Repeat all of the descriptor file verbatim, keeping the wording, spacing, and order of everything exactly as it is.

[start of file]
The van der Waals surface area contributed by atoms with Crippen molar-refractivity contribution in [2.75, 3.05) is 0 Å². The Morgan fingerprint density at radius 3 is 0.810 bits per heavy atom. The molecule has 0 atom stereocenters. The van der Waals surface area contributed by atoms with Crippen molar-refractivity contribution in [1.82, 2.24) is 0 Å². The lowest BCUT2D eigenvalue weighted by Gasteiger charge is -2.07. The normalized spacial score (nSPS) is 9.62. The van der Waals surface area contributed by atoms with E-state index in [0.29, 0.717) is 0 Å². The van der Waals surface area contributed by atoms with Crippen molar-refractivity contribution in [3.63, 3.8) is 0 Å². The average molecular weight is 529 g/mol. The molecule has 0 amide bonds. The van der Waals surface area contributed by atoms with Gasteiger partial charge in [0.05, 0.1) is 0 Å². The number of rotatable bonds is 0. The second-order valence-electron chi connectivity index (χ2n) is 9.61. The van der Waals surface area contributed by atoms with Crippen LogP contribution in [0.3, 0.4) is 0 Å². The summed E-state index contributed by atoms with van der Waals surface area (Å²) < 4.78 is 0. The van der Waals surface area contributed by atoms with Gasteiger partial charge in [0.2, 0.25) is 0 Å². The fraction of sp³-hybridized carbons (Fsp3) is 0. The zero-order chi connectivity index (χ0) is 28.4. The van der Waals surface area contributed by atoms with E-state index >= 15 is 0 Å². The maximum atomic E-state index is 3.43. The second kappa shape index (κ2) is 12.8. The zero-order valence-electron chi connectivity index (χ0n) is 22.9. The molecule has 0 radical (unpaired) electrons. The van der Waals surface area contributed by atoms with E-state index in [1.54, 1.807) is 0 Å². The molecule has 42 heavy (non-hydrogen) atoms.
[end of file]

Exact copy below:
The van der Waals surface area contributed by atoms with Crippen molar-refractivity contribution in [2.75, 3.05) is 0 Å². The Morgan fingerprint density at radius 3 is 0.810 bits per heavy atom. The molecule has 0 atom stereocenters. The van der Waals surface area contributed by atoms with Crippen molar-refractivity contribution in [1.82, 2.24) is 0 Å². The lowest BCUT2D eigenvalue weighted by Gasteiger charge is -2.07. The normalized spacial score (nSPS) is 9.62. The van der Waals surface area contributed by atoms with E-state index in [0.29, 0.717) is 0 Å². The van der Waals surface area contributed by atoms with Crippen molar-refractivity contribution in [3.63, 3.8) is 0 Å². The average molecular weight is 529 g/mol. The molecule has 0 amide bonds. The van der Waals surface area contributed by atoms with Gasteiger partial charge in [0.05, 0.1) is 0 Å². The number of rotatable bonds is 0. The second-order valence-electron chi connectivity index (χ2n) is 9.61. The van der Waals surface area contributed by atoms with Crippen LogP contribution in [0.3, 0.4) is 0 Å². The summed E-state index contributed by atoms with van der Waals surface area (Å²) < 4.78 is 0. The van der Waals surface area contributed by atoms with Gasteiger partial charge in [0.2, 0.25) is 0 Å². The fraction of sp³-hybridized carbons (Fsp3) is 0. The zero-order chi connectivity index (χ0) is 28.4. The van der Waals surface area contributed by atoms with E-state index >= 15 is 0 Å². The maximum atomic E-state index is 3.43. The second kappa shape index (κ2) is 12.8. The zero-order valence-electron chi connectivity index (χ0n) is 22.9. The molecule has 0 radical (unpaired) electrons. The van der Waals surface area contributed by atoms with E-state index in [1.54, 1.807) is 0 Å². The molecule has 42 heavy (non-hydrogen) atoms.